Notepads, T-shirts, swim caps and pens rained down on the Olympic Park Pool deck as children called for signed mementoes from newly-minted Olympians.
Sunday’s final day of trials topped up the Canadian Olympic swim team to 31 athletes – 13 men and 18 women – bound for London this summer.
The swimmers will be led by Victoria’s Ryan Cochrane, a double medal threat in long-distance freestyle, elder statesman Brent Hayden of Mission, B.C., and the tireless Julia Wilkinson of Stratford, Ont.
The swim team’s goal for London is three medals and getting swimmers in 13 to 15 finals, according to Swimming Canada chief executive officer and national team coach Pierre Lafontaine.
“The Olympic Games are a different ball game than anything else, but I think it’s reasonable,” Lafontaine said.
Cochrane won Canada’s lone swimming medal in 2008 with a bronze in the 1,500 metres. Hayden was a silver medalist in the 100 freestyle at last year’s world championship.
Wilkinson, 24, leads a deep women’s contingent with some promising young talent. She won three of her four races at trials to qualify in the 100 backstroke, 200-metre individual medley and 100 freestyle.
Wilkinson will be a key piece of the women’s relay teams. She swam a marathon of 11 races in Beijing and finished seventh in the 200-metre I.M.
Canadian swimmers reached 10 finals in Beijing.
“Four years ago, it was a young team and we talked about it being a building year,” Cochrane said. “There was way less expectations on us as a national team. This time around it’s still a young team, but I think you can expect great things.
“It’s not ‘go there and get the experience.’ A lot of these kids have raced internationally many times, so I think that will really help them when they get to the Games.”
High-performance swimming in Canada hit its nadir at the 2004 Summer Games, as the swim team produced zero medals and swam in just three finals in Athens.
That was the first time since 1964 Canada got shut out in the pool. It’s been a slow climb back to Olympic respectability, but Lafontaine has even bigger plans for the country’s swimmers.
“By 2020, we want to be consistently among the G8 nations,” Lafontaine said. “That means we need to be five or six medals and 18 to 22 finals consistently. We’re setting that stage.”
It’s been 20 years since Mark Tewksbury, the 2012 chef de mission, won Canada’s Olympic swimming gold, taking the 100-metre backstroke at the Barcelona Games.
The Olympic swim competition runs from July 28 to Aug. 4. Cochrane is a possibility for Canada’s first medal of the Games as he swims the 400-metre freestyle on the first day of competition.
“Now that I’m a leader on the team, I can really carry that on my shoulders a bit,” Cochrane said. “I’m just happy everyone’s expectations matched my own.”
Hayden won the men’s 50-metre freestyle Sunday, but the 100 is his bread-and-butter event.
“My stroke is feeling really on,” Hayden said. “Last season was a real focus on training and not so much racing.
“This next time until the Olympics is going to be focused more on racing. I’m definitely going to be more race-ready by the end of the season.”
A maximum of two swimmers per event at trials could qualify and that was if both met an Olympic qualifying time. Just one swimmer earned a berth in each men’s event with the exception of the 100-freestyle.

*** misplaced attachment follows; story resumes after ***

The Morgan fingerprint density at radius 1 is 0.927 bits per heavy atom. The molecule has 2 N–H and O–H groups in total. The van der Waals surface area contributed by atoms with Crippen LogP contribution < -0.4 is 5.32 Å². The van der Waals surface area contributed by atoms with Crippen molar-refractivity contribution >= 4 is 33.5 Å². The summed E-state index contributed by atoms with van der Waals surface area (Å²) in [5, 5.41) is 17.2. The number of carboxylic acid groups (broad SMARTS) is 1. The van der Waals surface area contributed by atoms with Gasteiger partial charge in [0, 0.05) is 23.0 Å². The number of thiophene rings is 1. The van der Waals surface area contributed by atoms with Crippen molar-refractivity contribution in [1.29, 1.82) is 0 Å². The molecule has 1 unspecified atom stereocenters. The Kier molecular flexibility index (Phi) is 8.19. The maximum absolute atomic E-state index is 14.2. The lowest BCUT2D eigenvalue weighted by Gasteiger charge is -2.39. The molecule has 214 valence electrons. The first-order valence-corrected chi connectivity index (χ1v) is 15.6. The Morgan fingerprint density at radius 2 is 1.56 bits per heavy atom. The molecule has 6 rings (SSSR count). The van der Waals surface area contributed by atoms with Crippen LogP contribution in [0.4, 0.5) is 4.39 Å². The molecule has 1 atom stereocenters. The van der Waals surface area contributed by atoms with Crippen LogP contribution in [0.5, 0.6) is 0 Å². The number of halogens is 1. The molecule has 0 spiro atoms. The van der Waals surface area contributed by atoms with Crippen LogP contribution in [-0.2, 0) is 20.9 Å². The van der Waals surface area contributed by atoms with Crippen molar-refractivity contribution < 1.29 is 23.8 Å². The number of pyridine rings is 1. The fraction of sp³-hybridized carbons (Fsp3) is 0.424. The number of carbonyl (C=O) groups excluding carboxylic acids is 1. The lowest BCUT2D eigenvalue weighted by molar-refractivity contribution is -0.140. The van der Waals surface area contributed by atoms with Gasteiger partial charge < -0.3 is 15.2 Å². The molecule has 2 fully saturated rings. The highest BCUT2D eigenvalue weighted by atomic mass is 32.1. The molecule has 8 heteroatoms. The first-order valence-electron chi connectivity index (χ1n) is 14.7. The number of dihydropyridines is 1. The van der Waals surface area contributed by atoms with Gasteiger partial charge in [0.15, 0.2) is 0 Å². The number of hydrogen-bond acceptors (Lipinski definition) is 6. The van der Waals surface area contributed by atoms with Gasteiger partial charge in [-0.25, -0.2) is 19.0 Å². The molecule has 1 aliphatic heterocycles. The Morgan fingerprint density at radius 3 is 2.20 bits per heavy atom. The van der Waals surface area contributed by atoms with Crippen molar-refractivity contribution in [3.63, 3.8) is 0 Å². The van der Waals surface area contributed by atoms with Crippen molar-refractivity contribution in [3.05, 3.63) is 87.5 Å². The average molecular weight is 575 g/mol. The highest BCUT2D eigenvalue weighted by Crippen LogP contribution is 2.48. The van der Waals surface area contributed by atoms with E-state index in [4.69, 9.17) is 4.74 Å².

Competition for spots was much tighter among the women.
Among the surprises at trials, 18-year-old Tera Van Beilen of Oakville, Ont., qualified in two breaststroke events. She beat world record holder Annamay Pierse and world bronze medallist Martha McCabe in the 200 metres.
Yet another fast women’s final Sunday produced a Canadian record by backstroker Sinead Russell of Burlington, Ont., and brought Hilary Caldwell of London, Ont., on board the team.
Russell, 18, lowered her own Canadian record in the 200 backstroke by over half a second to two minutes 8.04 seconds. Caldwell was quick enough as runner-up to book a ticket to London.
“I knew I was ready for a best time,” Russell said. “I didn’t know exactly what I wanted to do. I was hoping for a little faster, but I’ll take it for now.”
Andrew Ford of Guelph, Ont., was also among the final additions to the swim team Sunday. He qualified by winning the men’s 200 I.M.
Cochrane cruised to a win in the men’s 1,500 more than seven seconds faster than the runner-up.
“We came into this meet thinking of the 400 and really wanted to post a time that brought me encouragement in my swimming at this point in time of the season,” Cochrane said.
“The 1,500 was more of a working event. Without a full taper, it’s much harder to swim fast. I knew that coming in.”
The six days of trials were designed to mirror an Olympic environment. The sheer intensity of that environment makes favourites crumble and the unheralded become heroes.
Pierse and two-time Olympic breaststroker Mike Brown, who missed a medal in Beijing by .09 seconds, were shattered they didn’t make the cut for London. Both swimmers were in tears following their events.
Even Cochrane felt the strain.
“The emotional toll of the whole week, coming to this point six days later is just astronomical,” Cochrane said. “As much as I thought I prepared for it, it really is a drain. The ups and downs can really get you. I’ll be prepared for that more at the Olympics.”
The Paralympic swim team trials were held in conjunction with trials. That team will be finalized and announced at a later date.